Campus Security: How Secure Do You Feel?
By Laura Matteri
A prominent question has arisen over the last few days: “How Safe Is Your Campus?” Campus security, public safety, whatever your school calls them, how effective are they?
What does campus security really do? At Marymount Manhattan College, security guards check the ID cards of students entering dormitories and academic buildings, quite often addressing the student by name as the ID card is shown. It is very easy to flash an MMC Student ID card at a security guard and they won’t even stop to see if it’s really the student’s card. They also sit behind a desk and watch security videos, in addition to badgering students about their guests and guest policy.
On a college campus with numerous acres, security guards drive around in SUVs and break up underage drinking parties or catch kids smoking marijuana behind buildings. When campus parties get out of hand, security shows up to break up fights. What would they do if something serious happened; similar to what happened Monday at Virginia Tech?
There are no metal detectors installed in our buildings. There is no effort to prevent crimes, like the Virginia Tech incident, and somehow, that doesn’t feel right. Schools will go overboard trying to prevent underage drinking on school grounds, or drug use in their student dorms. Where is the effort to save our lives if, God forbid, someone pulls a gun in our school?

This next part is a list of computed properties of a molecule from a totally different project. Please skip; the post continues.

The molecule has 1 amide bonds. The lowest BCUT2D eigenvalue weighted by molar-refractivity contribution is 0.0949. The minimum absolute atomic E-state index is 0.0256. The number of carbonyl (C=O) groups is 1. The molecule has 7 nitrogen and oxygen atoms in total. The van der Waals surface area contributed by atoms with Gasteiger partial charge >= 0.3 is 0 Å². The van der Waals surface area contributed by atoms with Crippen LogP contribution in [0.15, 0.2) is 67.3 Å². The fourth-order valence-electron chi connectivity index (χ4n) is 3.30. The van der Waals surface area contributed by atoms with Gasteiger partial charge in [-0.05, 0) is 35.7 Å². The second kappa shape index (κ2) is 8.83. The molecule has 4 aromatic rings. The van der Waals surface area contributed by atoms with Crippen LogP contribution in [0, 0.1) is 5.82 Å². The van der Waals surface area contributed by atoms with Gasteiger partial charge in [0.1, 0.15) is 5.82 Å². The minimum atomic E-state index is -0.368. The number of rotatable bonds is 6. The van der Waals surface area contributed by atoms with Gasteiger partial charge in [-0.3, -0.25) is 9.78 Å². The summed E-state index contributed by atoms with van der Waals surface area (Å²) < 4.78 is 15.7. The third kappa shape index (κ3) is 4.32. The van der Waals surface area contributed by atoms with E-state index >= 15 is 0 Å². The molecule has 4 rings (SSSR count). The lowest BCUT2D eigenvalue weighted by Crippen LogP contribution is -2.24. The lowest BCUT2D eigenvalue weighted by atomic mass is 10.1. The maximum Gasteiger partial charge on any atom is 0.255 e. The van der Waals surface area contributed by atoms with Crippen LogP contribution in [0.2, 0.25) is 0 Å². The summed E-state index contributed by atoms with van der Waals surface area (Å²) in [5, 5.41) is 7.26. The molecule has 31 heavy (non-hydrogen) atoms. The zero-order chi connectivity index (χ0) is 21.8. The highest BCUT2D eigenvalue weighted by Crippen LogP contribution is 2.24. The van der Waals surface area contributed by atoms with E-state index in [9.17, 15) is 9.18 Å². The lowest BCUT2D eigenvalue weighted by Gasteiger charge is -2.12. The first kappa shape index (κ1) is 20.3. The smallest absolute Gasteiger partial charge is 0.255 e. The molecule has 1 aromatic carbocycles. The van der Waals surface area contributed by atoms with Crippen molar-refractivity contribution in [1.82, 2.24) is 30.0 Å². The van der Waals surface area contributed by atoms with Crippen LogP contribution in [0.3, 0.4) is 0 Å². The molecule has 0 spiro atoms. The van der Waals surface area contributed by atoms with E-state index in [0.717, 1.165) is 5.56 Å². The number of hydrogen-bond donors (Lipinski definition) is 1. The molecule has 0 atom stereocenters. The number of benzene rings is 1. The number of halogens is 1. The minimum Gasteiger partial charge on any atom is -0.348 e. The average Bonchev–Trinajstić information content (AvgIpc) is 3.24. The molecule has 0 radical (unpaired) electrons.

It’s sad to say, but it takes horrific events like Columbine and Virginia Tech to wake up our nation. There is no reason that tragedies such as those should have to occur in order for our deans and presidents of colleges to realize our schools need protection. Even if it means that students turn against students in looking into who “could be” a threat to our community, I would say that it’s important to keeping the student body alive and well.
Not to say that schools should go to such extremes as checking bags and thoroughly searching students every time they enter a building. But a simple walk-thru metal detector would satisfy me just fine. Imagine being the roommates of Cho Seung-Hui. The gunman of the worst shooting rampage in U.S. history was sleeping right next to them and they had no idea what he was capable of. Chances are they also didn’t know that Seung-Hui had guns in his possession.
In order to keep the nation’s schools safe, there needs to be a drastic change in the way we approach the work of “campus safety.” Sure, they can dial 911 and keep a stranger out of the building. But what about the people who already live there? In order to keep students feeling safe in their own environment, campus security really needs to be promoted into something more like, “campus protection.”
Perhaps the addition of available firearms would please more of the student body. Perhaps the addition of a police force, or our own bodyguards, or any other form of protection is what is really needed. Whatever the case is, it had better come along sooner than later or else copycats of Virginia Tech, or even new murderers could appear at any time. This is one of those situations where authority should act sooner than later.